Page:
Dose-specific Moderna coronavirus vaccine trials to start in July
The final study of mRNA-1273, on 30,000 people, will be conducted with the US National Institute of Allergy and Infectious Diseases
New York — Moderna has said it has selected a dose for a final-stage clinical trial of its coronavirus vaccine that should begin in July, as the company moves ahead rapidly with its innovative approach to trying to prevent Covid-19.
The final study, which will include 30,000 people, will be conducted in collaboration with the National Institute of Allergy and Infectious Diseases in the US. Its primary goal will be to show the vaccine prevents people from developing symptoms of Covid-19, Moderna said in a statement. A secondary goal will be to show the vaccine keeps people from getting severe cases that require hospitalisation.
Shares of Moderna climbed 3.2% to $61.98 at 8.26am in New York. The stock has more than tripled in value since the start of this year.
The announcement is another indication that coronavirus vaccine trials are moving ahead at a remarkable pace. On Wednesday, Johnson & Johnson said it would begin early trials of its vaccine in the second half of July, ahead of its previous schedule to begin testing in September.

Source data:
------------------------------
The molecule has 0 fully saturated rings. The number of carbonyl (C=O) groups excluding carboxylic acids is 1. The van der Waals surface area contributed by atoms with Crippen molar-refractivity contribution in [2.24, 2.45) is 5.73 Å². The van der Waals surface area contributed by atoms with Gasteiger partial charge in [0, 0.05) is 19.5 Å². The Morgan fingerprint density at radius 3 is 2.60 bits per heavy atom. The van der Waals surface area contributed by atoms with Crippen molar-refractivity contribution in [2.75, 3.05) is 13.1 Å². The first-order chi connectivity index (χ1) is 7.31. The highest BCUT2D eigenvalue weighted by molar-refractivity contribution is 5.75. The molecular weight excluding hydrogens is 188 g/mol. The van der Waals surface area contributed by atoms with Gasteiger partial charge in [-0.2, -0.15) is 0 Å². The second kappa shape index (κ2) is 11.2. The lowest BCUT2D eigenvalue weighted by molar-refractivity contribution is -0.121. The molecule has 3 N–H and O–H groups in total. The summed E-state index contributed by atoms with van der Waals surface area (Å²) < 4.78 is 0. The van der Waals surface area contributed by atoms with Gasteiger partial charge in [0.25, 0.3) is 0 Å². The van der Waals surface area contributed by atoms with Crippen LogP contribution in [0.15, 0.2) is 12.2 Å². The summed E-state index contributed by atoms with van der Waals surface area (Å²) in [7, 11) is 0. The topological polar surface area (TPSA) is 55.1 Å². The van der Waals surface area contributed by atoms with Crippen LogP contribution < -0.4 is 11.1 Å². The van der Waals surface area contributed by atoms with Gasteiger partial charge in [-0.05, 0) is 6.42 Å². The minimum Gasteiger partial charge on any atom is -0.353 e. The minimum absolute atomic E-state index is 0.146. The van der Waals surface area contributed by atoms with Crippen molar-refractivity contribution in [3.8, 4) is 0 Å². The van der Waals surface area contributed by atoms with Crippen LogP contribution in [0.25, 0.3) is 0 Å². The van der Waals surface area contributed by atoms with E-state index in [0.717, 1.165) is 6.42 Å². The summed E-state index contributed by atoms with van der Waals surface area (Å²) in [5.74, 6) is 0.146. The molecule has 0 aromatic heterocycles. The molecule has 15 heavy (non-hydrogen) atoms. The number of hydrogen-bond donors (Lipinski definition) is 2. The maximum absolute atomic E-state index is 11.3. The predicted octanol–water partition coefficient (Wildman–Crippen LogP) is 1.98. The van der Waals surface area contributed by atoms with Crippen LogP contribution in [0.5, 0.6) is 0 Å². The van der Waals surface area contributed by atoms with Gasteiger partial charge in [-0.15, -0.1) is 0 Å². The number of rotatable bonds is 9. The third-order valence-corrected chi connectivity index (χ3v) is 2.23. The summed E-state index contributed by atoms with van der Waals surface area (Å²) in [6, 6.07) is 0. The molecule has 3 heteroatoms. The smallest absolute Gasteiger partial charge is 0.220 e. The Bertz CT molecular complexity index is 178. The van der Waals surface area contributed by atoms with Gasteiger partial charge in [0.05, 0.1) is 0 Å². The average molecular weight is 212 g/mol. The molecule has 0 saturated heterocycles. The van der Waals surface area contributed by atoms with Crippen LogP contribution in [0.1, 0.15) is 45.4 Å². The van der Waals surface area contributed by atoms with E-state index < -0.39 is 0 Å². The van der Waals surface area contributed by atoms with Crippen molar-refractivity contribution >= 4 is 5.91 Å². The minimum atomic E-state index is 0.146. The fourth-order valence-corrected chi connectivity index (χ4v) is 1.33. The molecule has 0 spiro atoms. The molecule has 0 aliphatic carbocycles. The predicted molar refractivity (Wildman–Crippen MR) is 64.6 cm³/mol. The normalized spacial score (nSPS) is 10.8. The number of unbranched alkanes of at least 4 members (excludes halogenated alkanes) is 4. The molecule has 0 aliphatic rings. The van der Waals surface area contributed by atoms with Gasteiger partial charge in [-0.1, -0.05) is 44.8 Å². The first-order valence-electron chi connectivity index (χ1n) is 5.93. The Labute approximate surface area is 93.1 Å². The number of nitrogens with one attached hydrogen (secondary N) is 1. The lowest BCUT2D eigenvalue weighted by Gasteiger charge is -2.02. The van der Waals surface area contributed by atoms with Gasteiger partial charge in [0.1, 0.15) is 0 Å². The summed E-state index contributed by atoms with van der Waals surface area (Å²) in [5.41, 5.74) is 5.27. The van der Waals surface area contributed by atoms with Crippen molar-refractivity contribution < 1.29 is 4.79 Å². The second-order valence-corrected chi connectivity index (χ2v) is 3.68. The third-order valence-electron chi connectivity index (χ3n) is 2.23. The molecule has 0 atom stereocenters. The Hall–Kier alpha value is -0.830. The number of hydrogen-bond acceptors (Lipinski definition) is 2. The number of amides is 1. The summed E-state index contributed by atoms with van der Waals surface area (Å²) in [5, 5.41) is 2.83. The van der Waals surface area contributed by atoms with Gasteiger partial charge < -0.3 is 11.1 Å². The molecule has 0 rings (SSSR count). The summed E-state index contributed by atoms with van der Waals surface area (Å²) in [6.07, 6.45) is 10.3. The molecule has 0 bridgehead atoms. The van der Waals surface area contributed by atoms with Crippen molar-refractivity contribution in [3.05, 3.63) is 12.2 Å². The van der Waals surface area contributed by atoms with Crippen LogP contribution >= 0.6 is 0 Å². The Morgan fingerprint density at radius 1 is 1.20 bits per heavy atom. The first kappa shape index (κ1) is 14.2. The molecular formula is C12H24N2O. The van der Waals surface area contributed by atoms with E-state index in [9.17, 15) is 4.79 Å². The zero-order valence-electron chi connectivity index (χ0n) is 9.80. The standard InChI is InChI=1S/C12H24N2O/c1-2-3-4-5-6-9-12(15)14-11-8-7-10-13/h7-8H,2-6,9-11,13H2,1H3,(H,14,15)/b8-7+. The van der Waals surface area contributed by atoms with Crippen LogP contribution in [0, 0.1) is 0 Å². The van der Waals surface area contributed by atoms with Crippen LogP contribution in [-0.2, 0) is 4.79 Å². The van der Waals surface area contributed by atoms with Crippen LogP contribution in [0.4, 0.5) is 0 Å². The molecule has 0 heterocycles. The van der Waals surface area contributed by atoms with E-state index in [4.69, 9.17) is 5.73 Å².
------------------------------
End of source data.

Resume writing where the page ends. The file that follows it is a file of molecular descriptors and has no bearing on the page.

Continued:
Last month, Moderna began a second-stage study of its vaccine, called mRNA-1273, in 600 healthy adults. In the statement on Thursday, the company said it has already enrolled 350 people in the trial, including a cohort of 300 healthy adults 54 years and younger, and the first 50 of 300 older adults.
Some vaccines are moving into clinical trials even faster than Moderna’s; a shot co-developed by the University of Oxford and AstraZeneca is starting final-stage clinical trials this month — and the UK company said on Thursday that it has recruited Emergent BioSolutions to help with development and manufacturing.
China has begun offering employees of some large state-run companies the option of being inoculated with two coronavirus vaccines currently in development.